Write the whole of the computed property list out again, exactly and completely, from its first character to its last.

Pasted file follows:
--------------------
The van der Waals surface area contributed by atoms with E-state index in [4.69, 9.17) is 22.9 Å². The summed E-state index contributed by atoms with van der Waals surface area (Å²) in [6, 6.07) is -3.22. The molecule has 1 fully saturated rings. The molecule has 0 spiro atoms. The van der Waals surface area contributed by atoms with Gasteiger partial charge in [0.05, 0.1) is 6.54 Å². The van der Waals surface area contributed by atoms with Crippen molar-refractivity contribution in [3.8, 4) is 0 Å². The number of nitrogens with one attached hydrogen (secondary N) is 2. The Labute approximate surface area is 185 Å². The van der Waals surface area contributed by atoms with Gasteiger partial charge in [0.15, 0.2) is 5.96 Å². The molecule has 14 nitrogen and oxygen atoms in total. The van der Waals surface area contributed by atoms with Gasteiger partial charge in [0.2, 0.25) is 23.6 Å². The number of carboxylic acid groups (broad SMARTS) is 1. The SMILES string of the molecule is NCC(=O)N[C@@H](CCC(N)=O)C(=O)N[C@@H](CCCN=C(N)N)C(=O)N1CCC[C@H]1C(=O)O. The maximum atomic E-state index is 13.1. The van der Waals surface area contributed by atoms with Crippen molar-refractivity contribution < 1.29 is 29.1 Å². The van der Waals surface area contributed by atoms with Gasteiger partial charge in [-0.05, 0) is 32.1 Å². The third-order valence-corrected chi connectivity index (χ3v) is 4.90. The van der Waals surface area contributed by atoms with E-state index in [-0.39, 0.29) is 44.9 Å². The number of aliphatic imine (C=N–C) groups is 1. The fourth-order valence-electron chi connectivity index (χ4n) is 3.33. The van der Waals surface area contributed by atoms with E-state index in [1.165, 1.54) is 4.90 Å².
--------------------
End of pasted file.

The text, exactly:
The van der Waals surface area contributed by atoms with E-state index in [4.69, 9.17) is 22.9 Å². The summed E-state index contributed by atoms with van der Waals surface area (Å²) in [6, 6.07) is -3.22. The molecule has 1 fully saturated rings. The molecule has 0 spiro atoms. The van der Waals surface area contributed by atoms with Gasteiger partial charge in [0.05, 0.1) is 6.54 Å². The van der Waals surface area contributed by atoms with Crippen molar-refractivity contribution in [3.8, 4) is 0 Å². The number of nitrogens with one attached hydrogen (secondary N) is 2. The Labute approximate surface area is 185 Å². The van der Waals surface area contributed by atoms with Gasteiger partial charge in [0.15, 0.2) is 5.96 Å². The molecule has 14 nitrogen and oxygen atoms in total. The van der Waals surface area contributed by atoms with Gasteiger partial charge in [0.2, 0.25) is 23.6 Å². The number of carboxylic acid groups (broad SMARTS) is 1. The SMILES string of the molecule is NCC(=O)N[C@@H](CCC(N)=O)C(=O)N[C@@H](CCCN=C(N)N)C(=O)N1CCC[C@H]1C(=O)O. The maximum atomic E-state index is 13.1. The van der Waals surface area contributed by atoms with Crippen molar-refractivity contribution < 1.29 is 29.1 Å². The van der Waals surface area contributed by atoms with Gasteiger partial charge in [-0.05, 0) is 32.1 Å². The third-order valence-corrected chi connectivity index (χ3v) is 4.90. The van der Waals surface area contributed by atoms with E-state index in [-0.39, 0.29) is 44.9 Å². The number of aliphatic imine (C=N–C) groups is 1. The fourth-order valence-electron chi connectivity index (χ4n) is 3.33. The van der Waals surface area contributed by atoms with E-state index in [1.165, 1.54) is 4.90 Å².